I recently read an article that really annoyed me. It was called “Rebooting Social Science: The interdisciplinary Tobin Project addresses real-world problems.” I began to realize that I wouldn’t see eye to eye with this article when I got to the section that discussed the “real-world problem” of inequality. The section was titled “Interrogating Inequality.” Not “addressing” inequality. Interrogating. Shades of “doubt is our product,” as I’ll explain.
One of the scholars interviewed for this article characterized inequality as “the most contested of contemporary issues.” The evidence cited for said contestation was the lack of agreement on whether inequality contributed to the recent financial crisis. Some claim that it did. Others, however,
dismiss this argument, viewing rising inequality “as little more than a hiccup” or even celebrating it as “a favorable development … in the progress of American capitalism.”
As it turns out, the real issue being “contested” by these “social scientists” (economists, not sociologists) is not whether inequality exists or whether it’s just a hiccup or an inevitability of capitalism. No. (emphasis in the original)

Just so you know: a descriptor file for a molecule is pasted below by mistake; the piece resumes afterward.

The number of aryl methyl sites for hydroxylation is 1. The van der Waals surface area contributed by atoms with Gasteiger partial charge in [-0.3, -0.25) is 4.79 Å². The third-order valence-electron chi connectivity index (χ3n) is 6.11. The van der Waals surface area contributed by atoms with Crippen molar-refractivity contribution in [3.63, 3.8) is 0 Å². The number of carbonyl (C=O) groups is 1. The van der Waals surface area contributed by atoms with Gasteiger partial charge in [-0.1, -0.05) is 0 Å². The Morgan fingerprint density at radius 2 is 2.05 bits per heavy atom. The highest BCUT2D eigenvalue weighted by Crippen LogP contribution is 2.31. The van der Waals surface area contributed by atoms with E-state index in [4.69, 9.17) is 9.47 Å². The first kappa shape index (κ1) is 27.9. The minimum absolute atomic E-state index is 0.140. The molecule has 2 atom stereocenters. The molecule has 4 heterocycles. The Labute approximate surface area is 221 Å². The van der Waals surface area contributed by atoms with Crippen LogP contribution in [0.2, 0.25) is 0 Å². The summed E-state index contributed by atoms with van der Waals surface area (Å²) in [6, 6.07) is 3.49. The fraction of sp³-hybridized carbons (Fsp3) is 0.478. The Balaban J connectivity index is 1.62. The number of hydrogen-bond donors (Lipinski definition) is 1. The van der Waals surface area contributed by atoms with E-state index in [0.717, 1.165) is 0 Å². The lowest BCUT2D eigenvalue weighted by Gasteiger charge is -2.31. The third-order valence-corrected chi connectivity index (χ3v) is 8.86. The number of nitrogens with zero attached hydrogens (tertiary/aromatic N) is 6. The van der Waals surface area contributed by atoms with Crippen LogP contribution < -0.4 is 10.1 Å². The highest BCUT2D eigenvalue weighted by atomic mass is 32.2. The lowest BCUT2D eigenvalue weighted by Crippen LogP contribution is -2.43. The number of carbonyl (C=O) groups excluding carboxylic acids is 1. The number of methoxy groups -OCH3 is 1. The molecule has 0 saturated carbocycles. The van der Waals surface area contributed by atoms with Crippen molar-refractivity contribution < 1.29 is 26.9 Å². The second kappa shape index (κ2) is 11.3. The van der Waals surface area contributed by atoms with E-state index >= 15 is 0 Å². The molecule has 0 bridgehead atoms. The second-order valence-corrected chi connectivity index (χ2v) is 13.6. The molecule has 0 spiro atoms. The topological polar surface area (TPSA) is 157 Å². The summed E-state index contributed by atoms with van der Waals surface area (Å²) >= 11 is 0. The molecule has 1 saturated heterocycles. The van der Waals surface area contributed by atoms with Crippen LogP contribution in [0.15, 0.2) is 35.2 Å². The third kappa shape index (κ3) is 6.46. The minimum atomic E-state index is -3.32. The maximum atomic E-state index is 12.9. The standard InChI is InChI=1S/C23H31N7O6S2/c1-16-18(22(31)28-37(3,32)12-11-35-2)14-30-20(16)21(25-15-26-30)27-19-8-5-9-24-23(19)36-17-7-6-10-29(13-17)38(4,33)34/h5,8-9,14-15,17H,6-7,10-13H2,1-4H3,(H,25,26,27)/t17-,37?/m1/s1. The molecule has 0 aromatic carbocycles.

The problem is, there is no consensus in the research on the consequences of inequality.
No consequences? What about childhood trauma, increased rates of disease, shorter lifespans, human dignity? Well, it turns out those things may affect individuals, but what these researchers are looking for are societal consequences. For example, is there a relationship between inequality and economic growth? Evidently, if we cannot detect a decrease in economic growth, there’s no reason to alleviate inequality. And it seems social scientists disagree among themselves about the quality of the evidence on that issue.
The article goes on to discuss the relationship between inequality and political outcomes. Greater inequality might create a demand for income redistribution. (Heaven forbid!) After three decades of contemplating the research,
the academic community remains divided regarding both its accuracy and the true nature of the effect (if any) of income inequality on political outcomes.